To support service-learning projects in communities throughout the U.S., the National and Community Service Act of 1990 established the Learn and Serve America Program to fund projects that enable students to contribute to society and build upon their academic skills while creating a sense of purpose, duty, and desire to help.
What is a Community-School Partnership?
A community-school partnership is a fundamental requirement for service-learning projects to be mutually beneficial for students who provide services and community members or organizations who receive services. It is not a simple task to create collaboration among schools and community agencies. These entities usually have their own objectives, schedules, and operating procedures that often are constrained by licensing and code requirements as well as insurance policies.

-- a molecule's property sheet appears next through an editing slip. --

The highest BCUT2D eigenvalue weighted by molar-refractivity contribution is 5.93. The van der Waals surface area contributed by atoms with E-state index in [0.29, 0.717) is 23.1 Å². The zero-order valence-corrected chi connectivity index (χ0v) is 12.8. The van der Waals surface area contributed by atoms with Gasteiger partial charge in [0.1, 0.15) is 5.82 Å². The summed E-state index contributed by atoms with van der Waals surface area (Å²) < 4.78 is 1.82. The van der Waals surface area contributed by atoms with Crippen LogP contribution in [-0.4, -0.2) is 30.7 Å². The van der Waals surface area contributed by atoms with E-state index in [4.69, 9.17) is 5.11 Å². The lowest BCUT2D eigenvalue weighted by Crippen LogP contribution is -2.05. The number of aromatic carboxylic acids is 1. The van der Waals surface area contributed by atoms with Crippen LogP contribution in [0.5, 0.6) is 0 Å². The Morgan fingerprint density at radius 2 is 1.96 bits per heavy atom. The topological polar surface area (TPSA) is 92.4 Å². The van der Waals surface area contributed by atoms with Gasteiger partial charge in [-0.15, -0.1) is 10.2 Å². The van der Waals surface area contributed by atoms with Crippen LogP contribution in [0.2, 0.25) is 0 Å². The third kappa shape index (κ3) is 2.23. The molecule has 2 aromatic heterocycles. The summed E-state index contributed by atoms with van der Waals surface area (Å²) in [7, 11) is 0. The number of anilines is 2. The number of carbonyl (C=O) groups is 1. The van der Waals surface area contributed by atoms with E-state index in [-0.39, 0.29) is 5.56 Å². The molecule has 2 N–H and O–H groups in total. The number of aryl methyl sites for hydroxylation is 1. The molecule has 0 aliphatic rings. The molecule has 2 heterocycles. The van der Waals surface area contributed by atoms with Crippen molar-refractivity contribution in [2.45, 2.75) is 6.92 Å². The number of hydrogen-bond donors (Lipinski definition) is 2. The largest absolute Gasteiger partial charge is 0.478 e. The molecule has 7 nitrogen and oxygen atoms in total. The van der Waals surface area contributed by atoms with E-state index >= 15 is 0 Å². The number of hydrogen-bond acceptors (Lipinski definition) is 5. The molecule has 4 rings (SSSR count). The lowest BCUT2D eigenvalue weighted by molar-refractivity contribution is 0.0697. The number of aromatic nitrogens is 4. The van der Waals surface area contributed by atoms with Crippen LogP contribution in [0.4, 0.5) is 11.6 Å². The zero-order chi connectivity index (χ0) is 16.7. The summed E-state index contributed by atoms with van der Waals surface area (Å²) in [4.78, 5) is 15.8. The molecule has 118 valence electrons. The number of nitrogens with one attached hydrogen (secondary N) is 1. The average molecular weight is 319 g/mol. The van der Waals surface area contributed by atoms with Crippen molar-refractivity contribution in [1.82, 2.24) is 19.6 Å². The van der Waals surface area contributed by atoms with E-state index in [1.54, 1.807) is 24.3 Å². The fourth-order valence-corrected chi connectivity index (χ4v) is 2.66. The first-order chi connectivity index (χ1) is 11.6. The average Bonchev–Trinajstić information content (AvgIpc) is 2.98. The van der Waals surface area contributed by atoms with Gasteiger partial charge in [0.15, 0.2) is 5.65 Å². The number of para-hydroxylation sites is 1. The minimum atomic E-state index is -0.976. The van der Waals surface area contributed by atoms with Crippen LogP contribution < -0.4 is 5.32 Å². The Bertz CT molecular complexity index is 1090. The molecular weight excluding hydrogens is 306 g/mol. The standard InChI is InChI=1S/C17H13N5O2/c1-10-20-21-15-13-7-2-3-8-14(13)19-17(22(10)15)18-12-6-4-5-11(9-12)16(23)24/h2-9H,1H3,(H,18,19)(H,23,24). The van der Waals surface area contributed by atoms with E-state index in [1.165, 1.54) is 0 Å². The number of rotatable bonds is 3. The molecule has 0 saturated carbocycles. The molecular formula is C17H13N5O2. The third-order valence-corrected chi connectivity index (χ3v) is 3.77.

Learn and Serve America lists recommended steps for establishing school-community partnerships. It also summarizes the benefits of service-learning partnerships as the ability to:
• Accomplish work together that would be difficult or impossible to accomplish alone;
• Build a shared sense of commitment and responsibility throughout the community;
• Ensure that everyone who is touched by the service is represented in the leadership, planning and implementation;
• Avoid unnecessary duplication of efforts among agencies;
• Offer opportunities for people to learn from each other and share resources;
• Contribute to rebuilding healthy, caring communities (Learn and Serve America, "Building," ¶ 4).